There is a reason why many brands and companies choose for a mascot or icon to represent their brand. It personifies your brand, makes you therefore more approachable and you can give it several characteristics that are in line with your brand identity. Popular and well known mascots and icons are: Old spice guy, Bibendum – the Michelin guy, Ronald McDonald and me!

old spice guy

What’s on the target group’s mind?
Every single industry and area of expertise has their own trends, challenges and barriers. Which struggles do they face? Who are the inspirational speakers? Where do they find their inspiration? When you know all the answers to these questions you can do something with that information. Organise small inspirational sessions with a group from one industry. Provide them with everything they need. Make all communication personal. Send them a text message when they arrive, to welcome them. Give a personalised goodie bag. How do you personalise it? For instance: check their Twitter account or background details and find something fitting that will bring a smile on their face.

I’m sure they will remember your brand – even without the pen.

A day in… The Hague

The city of The Hague is located in the Randstad, a metropolitan region at the western part of Holland. It is the third biggest region of the country, capital of the South-Holland province and host of the government, parliament and residence of the royal family. Whether you are planning your meeting here or just want to explore the city, spending the day in The Hague gives you a lot of business and leisure options.

The Hague

The Hague is the third largest region of Holland
The Hague is the international city of peace and justice
The Hague hosts most of the foreign embassies and ministries
Population: 510,909

Getting there
The Hague is easy to reach by car, plane or public transportation. The Hague has an airport (Rotterdam The Hague Aiport) just a few tube stops away from the city centre. From Amsterdam Airport Schiphol you can take the train (60 minutes) or go by car (45 minutes).

Meeting and business venues 
The city offers a wide variety of meeting venues, hotels and inspirational conference rooms. With its characteristic architecture and picturesque harbour it will be easy to find a venue with inspiring views within the lively city centre.

Case study
In 2014, 58 world leaders were in The Hague to attend the nuclear security summit (NSS) that took place in the World Forum convention centre. The Hague is a well-organised, hospitable and safe convention destination, and showed that it was well able to host 58 world leaders, 3,000 journalists, and 5,000 delegation members.

Staying in The Hague? You might want to consider the recently opened Marriott Hotel The Hague. But there are many, many, many more options. How about NH Hotel The Hague or Novotel The Hague City Centre?

Hidden secrets
How would you like a meeting in a glue and gelatine factory or a former girl orphanage? There are many more inspirational and special venues in The Hague. On our hidden secret page we collect all of them for you.

After your meeting
The Hague is a great place to spend a day or two. They have a broad range of museums, shopping areas, restaurants and sights.

Mauritshuis – Home of the ‘girl with a pearl earring’ painting by master Johannes Vermeer.
Gemeentemuseum Den Haag – A stunning collection of modern art in a beautiful art deco building. Be inspired!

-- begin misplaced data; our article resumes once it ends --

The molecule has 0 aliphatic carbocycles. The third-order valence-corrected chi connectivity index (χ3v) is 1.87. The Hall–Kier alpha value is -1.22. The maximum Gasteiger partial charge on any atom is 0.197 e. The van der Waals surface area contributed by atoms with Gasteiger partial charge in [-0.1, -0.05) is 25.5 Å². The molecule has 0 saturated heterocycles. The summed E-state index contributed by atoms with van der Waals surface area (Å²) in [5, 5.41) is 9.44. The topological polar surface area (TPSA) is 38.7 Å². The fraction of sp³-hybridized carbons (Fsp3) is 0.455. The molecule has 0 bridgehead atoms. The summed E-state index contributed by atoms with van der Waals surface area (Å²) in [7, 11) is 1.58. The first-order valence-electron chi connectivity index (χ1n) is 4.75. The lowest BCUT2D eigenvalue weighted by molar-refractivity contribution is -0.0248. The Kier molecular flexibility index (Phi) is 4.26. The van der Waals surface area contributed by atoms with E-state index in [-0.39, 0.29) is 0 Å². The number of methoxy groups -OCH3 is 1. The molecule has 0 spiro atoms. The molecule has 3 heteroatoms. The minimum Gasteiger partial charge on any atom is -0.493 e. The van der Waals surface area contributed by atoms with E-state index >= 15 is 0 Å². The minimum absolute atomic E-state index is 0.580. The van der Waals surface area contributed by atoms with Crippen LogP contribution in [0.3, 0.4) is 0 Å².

Panorama Mesdag – Watch the sea, beach, dunes and fishing village Scheveningen. The largest circular canvas in Europe, Panorama Mesdag, makes it possible.
Escher in het Paleis – Escher in Het Paleis is a permanent exhibition dedicated to the world-famous artist M.C. Escher, whose art startled millions of people all over the world.

Shopping areas
City centre – The inner city of The Hague is a wonderful place for a shopping spree. You will find many fashion and shoe shops with something to offer for every budget, from exclusive ‘haute couture’ to popular big brands and trendy design shops.
Haagsche Passage – This is the oldest shopping centre in Holland, with beautiful architecture and some really nice shops. There are fashion and jewellery and book shops, as well as a great shop for kitchenware, in the Passage between the Spuistraat, Hofweg and Buitenhof.
Noordeinde: Unique district embracing the Royal Palace. Here you will find renowned art galleries, exclusive antiques shops, and jewellery shops. Go here for contemporary design as well as classical masters.
The Hague Market – It’s the biggest outdoor market in Europe. The Hague Market is locally pronounced as the ‘Haagse Mart’ and is located on Herman Coster street. You can buy just about everything here on Mondays, Wednesdays, Fridays and Saturdays. Approximately 25,000 people visit the Hague Market each market day.

Casual or Michelin star restaurant? City vibe or intimate setting? A view at the lively, characteristic streets or from a panoramic high building? The Hague has it all. Throughout The Hague you can find many restaurants. But these restaurants are very popular:

HanTing – Michelin star / Fusion / Asian
Mazie – Biological / Classic
De Dagvisser – Fish / Harbour
Private dining Frederik  – Burgundian / private / business

The Passage The Hague

When you are in The Hague it is almost impossible not to notice that the sea and beach is close. Visit the fishing harbours or spend the day at the beach in Scheveningen. Also fun to do: exploring miniature park Madurodam and visit all the different palaces in The Hague; such as Noordeinde palace and Huis ten Bosch.

A day in The Hague.. 
With all these tips I am almost sure you need a few extra days of stay in The Hague. Have fun and let me know your favourite part of the city!

Would you like to find out more about The Hague? Then head on over to our The Hague pages on the official Holland Meetings website. There you will also find information about the The Hague Convention Bureau.